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Matt Ridley is the author of provocative books on evolution, genetics and society. His books have sold over a million copies, been translated into thirty languages, and have won several awards.

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Do Human Beings Carry Expiration Dates?

Few people get past 115, though many live to 100

Update: a couple of small corrections inserted in square brackets below. Thanks to Stephen Coles of UCLA.

 

My latest Mind and Matter column in the Wall Street Journal

 

After celebrating her 60th year on the throne in style this past week, Britain's Queen Elizabeth II can now look forward to breaking some more records. She is already, at 86, Britain's oldest monarch (were she to die now, her son would immediately be the 12th oldest). On Sept. 10, 2015, she would pass Queen Victoria to become the longest-reigning monarch in British history. To beat Louis XIV (who succeeded to the throne at the age of 4) for the longest reign in European history, she would have to live to 98.

Elizabeth II is still going strong, but the maximum human lifespan isn't rising at anything like the rate of average life expectancy, which is rushing upward globally at the rate of about three months a year, mainly because of progress against premature mortality. Indeed, we may already have hit some kind of limit for maximum lifespan-perhaps because natural selection, with its strict focus on reproductive success, has no particular need to preserve genes that would keep us going to 150.

The oldest woman in the world, Besse Cooper, a retired schoolteacher in Georgia, will be 116 on Aug. 26, according to the Gerontology Research Group, an organization that studies aging issues. That's a great age, but it's a hefty six years short of the record: 122 years and 164 days, set by Jeanne Calment of France in 1997. In other words, if Mrs. Cooper can get there, Mrs. Calment's record will have stood for 21 years; if she can't, maybe longer.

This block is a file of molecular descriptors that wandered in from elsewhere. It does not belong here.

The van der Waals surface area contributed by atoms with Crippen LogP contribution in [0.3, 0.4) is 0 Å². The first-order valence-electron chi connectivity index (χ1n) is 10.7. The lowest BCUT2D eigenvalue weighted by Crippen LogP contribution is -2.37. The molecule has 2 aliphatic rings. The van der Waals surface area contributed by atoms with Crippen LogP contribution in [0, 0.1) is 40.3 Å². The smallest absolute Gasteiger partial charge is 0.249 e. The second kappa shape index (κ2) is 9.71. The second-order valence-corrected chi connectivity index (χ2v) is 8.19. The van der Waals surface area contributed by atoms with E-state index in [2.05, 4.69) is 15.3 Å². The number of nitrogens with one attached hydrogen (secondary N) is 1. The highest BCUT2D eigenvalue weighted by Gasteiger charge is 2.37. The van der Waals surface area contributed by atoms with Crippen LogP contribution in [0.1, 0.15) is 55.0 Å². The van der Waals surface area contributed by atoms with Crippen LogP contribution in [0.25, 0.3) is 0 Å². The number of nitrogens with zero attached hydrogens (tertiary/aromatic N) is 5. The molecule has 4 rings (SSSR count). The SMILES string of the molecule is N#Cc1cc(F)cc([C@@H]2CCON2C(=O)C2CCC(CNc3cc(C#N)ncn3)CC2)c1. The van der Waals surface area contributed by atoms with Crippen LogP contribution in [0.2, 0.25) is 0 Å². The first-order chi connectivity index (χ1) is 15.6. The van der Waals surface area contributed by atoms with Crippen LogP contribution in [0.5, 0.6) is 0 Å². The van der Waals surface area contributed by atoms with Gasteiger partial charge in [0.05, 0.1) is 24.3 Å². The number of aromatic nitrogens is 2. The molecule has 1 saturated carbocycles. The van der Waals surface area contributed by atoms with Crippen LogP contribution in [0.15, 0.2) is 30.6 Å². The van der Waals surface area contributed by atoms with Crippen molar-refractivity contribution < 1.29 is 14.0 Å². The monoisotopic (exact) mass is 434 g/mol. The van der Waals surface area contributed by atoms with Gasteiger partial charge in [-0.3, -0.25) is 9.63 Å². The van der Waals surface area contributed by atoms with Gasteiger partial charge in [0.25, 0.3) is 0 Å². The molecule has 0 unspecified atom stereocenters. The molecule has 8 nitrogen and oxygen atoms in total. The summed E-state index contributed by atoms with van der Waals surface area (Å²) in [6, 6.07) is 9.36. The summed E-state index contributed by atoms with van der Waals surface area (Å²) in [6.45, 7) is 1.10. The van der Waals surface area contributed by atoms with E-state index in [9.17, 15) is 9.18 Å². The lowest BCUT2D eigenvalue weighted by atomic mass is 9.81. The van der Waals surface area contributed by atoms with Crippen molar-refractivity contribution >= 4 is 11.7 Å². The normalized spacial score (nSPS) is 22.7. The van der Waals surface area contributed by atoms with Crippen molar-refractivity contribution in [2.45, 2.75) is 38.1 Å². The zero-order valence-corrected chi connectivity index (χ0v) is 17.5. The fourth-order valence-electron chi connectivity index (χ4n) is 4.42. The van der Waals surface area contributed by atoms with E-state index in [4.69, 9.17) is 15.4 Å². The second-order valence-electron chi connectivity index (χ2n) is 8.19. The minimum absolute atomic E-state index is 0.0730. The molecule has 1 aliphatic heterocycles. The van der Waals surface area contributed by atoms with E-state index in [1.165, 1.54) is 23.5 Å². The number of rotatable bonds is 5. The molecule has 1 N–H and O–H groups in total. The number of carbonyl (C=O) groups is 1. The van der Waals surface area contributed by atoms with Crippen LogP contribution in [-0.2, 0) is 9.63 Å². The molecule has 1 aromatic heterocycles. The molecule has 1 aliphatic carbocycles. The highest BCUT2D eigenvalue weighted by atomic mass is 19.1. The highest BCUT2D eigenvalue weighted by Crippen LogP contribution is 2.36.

That's a long time, considering that there are now nearly a half million centenarians alive in the world. That number has been going up 7% a year, but the number of those over 115 is not increasing.

If Mrs. Cooper does not take the record, there are only two other 115-year-olds alive to take on the challenge, and one of them is a man: Jiroemon Kimura, a retired postman from Kyoto. He's within seven months of beating the age record for his sex, set by Christian Mortensen, who died in 1998. But Mr. Kimura is less likely than a woman to make 122, and there are fewer women over 115 today (two) than there were in 2006 (four) or even 1997 (three [this should be four]).

At least two people died after their 110th birthdays in the 1800s, if you're willing to trust the birth certificates [No: one of these did not have a birth certificate]. So the increase of 12 years in maximum life expectancy during the 20th century was just one-third as large as the increase in average life expectancy during the period (36 years).

In 2002, James Vaupel of the Max Planck Institute for Demographic Research in Rostock, Germany, startled demographers by pointing out that every estimate published of the level at which average life expectancy would level out has been broken within a few years. Jay Olshansky of the University of Illinois, however, argues that since 1980 this has no longer been true for already-old people in rich countries like the U.S.: Official estimates of remaining years of life for a woman aged 65 should be revised downward.

Thanks to healthier lifestyles, more and more people are surviving into old age. But that is not incompatible with there being a sort of expiration date on human lifespan. Most scientists think the decay of the body by aging is not itself programmed by genes, but the repair mechanisms that delay decay are. In human beings, genes that help keep you alive as a parent or even grandparent have had a selective advantage through helping children thrive, but ones that keep you alive as a great-grandparent-who likely doesn't play much of a role in the well-being and survival of great-grandchildren-have probably never contributed to reproductive success.

In other words, there is perhaps no limit to the number of people who can reach 90 or 100, but getting more than a handful of people past 120 may never be possible, and 150 is probably unattainable, absent genetic engineering-even for a monarch.